The difference on the Tour Champions circuit is putting. And players must hit the gas pedal from the first round because the tournaments are 54 holes, not 72 holes.
Andrade, 58, has retained his youthful look and still weighs in at 160 pounds. His commitment to fitness has helped him remain competitive and avoid the sort of back and knee problems that often plague players as they get older.
“Every player, wherever they live, wants to win at home. And it would be very special to pull one out here."
- golfer Billy Andrade
“I’ve been blessed that I haven’t had any significant major injuries,” he said. “I’ve been taking care of myself and working out throughout my career on the PGA Tour. I think that’s a huge deal, and guys that have kept themselves in good shape can handle the bumps of playing professional golf again.
“And I just love the game. I love (to) play. I love competing, and I would say most of the guys out here have that same mindset. This is a pretty special place to be to be over 50. To have a second act for your career, a third act for your career, it’s really really, cool. No other spot can do this.”
In addition to a successful playing career, Andrade has been a trailblazer in terms of charity and giving. Few professionals donate as much time and energy to worthy organizations as does Andrade. Giving back is personal to Andrade, who saw firsthand the struggles faced by his older brother, who was mentally challenged.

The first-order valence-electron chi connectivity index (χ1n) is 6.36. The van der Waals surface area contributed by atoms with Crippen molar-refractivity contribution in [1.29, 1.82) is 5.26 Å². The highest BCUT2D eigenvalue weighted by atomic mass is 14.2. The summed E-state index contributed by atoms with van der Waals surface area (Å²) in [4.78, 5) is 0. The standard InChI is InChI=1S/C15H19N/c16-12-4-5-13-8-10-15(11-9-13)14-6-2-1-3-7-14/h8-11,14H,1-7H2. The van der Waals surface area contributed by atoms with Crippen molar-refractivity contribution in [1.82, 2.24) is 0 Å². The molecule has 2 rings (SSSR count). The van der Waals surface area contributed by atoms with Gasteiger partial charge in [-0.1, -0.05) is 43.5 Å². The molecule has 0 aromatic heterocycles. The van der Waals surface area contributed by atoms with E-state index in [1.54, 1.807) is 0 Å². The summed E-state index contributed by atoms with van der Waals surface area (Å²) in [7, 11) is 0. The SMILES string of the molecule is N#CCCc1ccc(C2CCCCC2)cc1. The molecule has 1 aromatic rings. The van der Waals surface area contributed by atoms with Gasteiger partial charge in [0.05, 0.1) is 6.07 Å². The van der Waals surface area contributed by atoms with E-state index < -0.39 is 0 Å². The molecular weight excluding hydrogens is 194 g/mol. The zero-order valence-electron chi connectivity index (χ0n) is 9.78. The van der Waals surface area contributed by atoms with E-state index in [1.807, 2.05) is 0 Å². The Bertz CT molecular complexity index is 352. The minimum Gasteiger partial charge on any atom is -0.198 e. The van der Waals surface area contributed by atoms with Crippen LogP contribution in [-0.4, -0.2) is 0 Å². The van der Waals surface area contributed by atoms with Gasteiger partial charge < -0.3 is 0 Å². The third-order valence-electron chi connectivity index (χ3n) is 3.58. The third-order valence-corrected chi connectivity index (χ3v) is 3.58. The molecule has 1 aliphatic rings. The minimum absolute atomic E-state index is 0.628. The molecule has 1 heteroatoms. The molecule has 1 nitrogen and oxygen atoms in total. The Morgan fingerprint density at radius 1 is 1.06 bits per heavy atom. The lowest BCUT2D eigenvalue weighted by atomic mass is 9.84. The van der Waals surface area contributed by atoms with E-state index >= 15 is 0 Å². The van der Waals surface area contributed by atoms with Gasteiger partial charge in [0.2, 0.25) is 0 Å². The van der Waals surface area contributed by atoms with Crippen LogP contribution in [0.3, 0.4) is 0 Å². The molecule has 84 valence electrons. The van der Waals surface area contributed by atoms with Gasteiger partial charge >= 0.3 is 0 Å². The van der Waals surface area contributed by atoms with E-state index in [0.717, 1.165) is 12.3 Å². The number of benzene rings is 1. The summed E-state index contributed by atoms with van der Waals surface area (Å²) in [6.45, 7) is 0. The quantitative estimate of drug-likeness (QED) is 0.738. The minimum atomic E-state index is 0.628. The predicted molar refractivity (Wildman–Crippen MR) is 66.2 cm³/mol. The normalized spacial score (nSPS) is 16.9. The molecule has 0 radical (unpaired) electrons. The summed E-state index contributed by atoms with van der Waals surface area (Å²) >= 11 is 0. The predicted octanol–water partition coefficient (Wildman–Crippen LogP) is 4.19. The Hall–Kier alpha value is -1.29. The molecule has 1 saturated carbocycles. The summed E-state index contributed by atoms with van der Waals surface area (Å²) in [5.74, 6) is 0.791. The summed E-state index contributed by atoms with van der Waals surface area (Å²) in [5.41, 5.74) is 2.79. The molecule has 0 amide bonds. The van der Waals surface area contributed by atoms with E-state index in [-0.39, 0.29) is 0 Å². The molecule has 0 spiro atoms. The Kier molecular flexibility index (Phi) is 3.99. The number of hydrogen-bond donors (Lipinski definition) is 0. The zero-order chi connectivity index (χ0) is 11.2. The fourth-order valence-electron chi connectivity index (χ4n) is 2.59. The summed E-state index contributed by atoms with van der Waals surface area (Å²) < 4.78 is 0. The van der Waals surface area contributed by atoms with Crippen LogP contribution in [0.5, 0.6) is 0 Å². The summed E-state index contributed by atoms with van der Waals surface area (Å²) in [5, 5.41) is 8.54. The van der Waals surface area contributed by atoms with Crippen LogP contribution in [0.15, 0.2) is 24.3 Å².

“At a young age on the Tour, I saw a few guys doing charity stuff and having tournaments here and there,” Andrade said. “I was on an Arnold Palmer scholarship at Wake Forest, and Arnold talked about the doors that golf can open. All that stuff stuck with me.”
Andrade still was a young man on the PGA Tour when he and Brad Faxon, his pal from their days growing up in Rhode Island, in 1999 created what is now the CVS Caremark Classic. It benefits their favorite charities in their hometowns.
Andrade since has joined with Stewart Cink to create the East Lake Invitational, an annual event that benefits the East Lake Foundation.
“It’s just an avenue where you have the means to meet all these other people, and you ask them to help you raise money,” Andrade said. “I think it’s important, and what makes me feel really cool is that we were really the first to start it back in the 1990s, and now you have these young kids on the Tour that are raising money for charities that are near and dear to their hearts.”
The PGA Tour has raised more than $3 billion in all-time giving.
The Mitsubishi Electric Classic begins Friday and finishes Sunday.